It’s unclear to me how this would impact crime rates…other than the fact that by giving people who were actually accused of crimes in the first place a chance to avoid being prosecuted for a firearms violation would probably lower the official rates without actually reducing violent crimes in the first place. And if that’s all that Baltimore wants to do, it might be better if it, and, indeed, the state of Maryland, repealed some of its more onerous gun control laws in the first place.

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  1. “It’s unclear to me how this would impact crime rates…other than the fact that by giving people who were actually accused of crimes in the first place a chance to avoid being prosecuted for a firearms violation would probably lower the official rates without actually reducing violent crimes in the first place”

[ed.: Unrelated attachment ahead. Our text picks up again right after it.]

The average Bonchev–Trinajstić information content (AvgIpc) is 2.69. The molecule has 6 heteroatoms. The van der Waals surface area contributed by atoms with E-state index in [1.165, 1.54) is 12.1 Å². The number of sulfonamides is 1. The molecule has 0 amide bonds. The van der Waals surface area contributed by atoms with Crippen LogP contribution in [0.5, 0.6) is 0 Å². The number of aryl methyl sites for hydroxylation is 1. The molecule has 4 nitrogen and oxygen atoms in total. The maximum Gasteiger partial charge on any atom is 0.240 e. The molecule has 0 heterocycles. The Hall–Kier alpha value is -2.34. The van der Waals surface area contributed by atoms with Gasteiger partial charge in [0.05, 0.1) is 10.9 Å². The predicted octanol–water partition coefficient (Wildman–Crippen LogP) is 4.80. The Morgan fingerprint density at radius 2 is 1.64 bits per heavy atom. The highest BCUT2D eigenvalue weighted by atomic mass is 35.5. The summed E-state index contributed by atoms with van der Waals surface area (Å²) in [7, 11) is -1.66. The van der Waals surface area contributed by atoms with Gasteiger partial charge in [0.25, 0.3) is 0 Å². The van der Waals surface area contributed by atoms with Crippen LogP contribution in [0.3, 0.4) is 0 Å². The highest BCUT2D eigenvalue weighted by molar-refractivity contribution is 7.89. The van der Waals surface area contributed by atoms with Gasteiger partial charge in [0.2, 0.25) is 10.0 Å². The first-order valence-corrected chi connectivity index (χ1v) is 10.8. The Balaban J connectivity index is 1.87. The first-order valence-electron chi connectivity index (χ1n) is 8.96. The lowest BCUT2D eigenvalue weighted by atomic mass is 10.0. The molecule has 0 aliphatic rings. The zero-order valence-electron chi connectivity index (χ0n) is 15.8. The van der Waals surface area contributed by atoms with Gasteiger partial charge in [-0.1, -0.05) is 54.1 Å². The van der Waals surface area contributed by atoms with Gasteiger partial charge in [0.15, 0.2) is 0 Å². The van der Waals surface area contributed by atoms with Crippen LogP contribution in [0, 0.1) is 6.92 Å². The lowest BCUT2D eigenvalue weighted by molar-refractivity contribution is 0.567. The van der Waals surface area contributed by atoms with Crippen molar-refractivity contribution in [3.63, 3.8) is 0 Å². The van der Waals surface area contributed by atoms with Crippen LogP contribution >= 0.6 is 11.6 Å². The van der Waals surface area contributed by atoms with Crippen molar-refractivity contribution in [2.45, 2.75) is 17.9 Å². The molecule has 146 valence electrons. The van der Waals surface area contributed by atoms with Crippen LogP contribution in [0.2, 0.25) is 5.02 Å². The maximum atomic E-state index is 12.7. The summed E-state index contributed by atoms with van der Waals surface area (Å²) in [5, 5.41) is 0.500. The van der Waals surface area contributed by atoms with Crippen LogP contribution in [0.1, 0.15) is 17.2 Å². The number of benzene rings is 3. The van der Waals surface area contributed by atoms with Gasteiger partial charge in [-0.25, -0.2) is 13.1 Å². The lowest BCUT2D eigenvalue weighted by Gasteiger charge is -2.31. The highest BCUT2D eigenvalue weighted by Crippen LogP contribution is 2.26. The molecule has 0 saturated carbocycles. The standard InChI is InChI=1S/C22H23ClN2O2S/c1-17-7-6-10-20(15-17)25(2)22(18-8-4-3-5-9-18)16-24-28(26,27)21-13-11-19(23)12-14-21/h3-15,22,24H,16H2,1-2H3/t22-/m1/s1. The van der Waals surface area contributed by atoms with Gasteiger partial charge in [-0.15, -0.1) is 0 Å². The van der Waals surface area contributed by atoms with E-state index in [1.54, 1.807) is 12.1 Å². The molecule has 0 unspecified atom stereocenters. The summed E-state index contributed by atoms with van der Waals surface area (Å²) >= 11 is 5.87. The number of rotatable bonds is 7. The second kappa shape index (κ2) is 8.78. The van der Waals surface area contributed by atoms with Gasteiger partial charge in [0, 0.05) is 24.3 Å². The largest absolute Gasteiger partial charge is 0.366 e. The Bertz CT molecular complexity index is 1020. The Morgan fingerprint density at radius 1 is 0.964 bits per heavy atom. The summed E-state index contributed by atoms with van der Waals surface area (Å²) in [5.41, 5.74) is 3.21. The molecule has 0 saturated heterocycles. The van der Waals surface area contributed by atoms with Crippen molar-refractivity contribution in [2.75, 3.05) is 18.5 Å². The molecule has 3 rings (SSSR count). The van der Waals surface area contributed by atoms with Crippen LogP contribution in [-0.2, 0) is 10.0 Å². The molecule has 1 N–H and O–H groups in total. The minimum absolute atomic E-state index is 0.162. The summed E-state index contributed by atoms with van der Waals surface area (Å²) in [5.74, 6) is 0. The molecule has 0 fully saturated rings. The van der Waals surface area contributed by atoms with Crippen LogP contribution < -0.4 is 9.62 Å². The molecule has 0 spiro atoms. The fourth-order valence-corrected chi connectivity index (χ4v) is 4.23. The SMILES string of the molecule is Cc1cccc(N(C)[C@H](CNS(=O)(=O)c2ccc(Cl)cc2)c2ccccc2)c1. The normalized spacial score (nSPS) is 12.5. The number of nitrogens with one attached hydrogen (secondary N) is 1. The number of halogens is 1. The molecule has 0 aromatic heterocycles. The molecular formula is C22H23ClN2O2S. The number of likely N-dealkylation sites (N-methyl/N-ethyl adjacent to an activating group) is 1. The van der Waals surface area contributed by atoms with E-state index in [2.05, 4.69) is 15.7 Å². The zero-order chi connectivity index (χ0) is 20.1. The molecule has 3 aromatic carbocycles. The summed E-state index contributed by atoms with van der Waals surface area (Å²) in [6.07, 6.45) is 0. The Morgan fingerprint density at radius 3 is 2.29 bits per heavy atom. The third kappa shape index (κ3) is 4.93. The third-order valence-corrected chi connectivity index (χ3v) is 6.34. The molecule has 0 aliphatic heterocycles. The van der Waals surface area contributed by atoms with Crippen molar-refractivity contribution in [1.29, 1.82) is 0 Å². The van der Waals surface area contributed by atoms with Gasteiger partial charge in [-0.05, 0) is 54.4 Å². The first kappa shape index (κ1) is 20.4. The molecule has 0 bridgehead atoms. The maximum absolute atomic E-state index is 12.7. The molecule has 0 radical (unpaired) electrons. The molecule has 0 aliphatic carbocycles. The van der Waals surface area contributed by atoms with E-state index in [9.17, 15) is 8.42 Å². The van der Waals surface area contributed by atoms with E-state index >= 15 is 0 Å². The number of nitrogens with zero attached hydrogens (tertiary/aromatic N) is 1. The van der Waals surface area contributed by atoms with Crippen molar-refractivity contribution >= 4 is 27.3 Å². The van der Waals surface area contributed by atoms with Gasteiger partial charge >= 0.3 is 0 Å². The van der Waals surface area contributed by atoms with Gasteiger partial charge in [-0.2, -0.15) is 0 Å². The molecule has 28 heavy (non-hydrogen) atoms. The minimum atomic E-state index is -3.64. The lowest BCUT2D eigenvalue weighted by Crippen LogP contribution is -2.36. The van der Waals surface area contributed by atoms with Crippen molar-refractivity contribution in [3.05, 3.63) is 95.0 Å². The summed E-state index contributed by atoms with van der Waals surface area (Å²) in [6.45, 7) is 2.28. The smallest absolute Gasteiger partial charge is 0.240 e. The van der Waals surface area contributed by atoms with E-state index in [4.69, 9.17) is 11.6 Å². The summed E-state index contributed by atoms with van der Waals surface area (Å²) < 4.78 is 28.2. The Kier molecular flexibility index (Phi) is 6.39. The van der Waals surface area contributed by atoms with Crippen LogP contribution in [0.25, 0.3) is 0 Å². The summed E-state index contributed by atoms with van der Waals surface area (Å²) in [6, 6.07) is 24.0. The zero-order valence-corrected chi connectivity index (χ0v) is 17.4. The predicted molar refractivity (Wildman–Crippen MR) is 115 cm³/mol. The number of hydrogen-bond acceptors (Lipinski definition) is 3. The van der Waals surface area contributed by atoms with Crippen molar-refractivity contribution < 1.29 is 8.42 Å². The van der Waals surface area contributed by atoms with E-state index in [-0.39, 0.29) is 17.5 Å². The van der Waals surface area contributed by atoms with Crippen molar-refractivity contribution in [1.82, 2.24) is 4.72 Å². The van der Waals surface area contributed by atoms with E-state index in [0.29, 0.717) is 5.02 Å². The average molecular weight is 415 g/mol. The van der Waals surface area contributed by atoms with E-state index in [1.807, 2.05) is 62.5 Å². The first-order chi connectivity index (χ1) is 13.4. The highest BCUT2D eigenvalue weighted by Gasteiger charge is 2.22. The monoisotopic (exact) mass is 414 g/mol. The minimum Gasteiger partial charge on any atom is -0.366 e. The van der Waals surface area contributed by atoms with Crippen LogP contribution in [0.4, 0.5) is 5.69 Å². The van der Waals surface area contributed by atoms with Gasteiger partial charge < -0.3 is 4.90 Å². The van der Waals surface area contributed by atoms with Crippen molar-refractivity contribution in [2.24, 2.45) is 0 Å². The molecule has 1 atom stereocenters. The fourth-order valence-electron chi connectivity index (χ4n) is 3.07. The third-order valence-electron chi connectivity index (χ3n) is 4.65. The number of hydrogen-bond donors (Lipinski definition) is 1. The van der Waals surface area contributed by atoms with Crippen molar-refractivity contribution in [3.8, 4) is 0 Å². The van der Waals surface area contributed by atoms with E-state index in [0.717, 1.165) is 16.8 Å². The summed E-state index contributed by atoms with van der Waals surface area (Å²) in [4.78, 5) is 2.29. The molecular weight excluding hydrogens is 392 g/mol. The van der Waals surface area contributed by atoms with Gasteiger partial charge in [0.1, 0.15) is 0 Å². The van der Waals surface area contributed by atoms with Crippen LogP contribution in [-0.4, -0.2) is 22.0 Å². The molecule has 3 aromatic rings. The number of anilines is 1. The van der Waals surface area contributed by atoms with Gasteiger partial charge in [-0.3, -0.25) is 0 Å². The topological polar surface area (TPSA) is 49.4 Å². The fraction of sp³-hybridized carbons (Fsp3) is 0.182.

I have an even better thought. Person commits a violent crime with a firearm. Say homicide. He then uses the handy app to dispose of the weapon. If no one does any testing of the weapon, they’ve just disposed of evidence that can be used against them with government assistance.
    I imagine he had a brainstorming session in the cell block to come up with these out of the box ideas.

  2. Considering most of the firearms used by people who find themselves in jail are probably stolen, the accused will find that rather than getting out of jail, additional charges of possessing a stolen firearm will be added and they will remain in jail. Most of these people are not the sharpest knife in the drawer, but eventually they will even figure that out.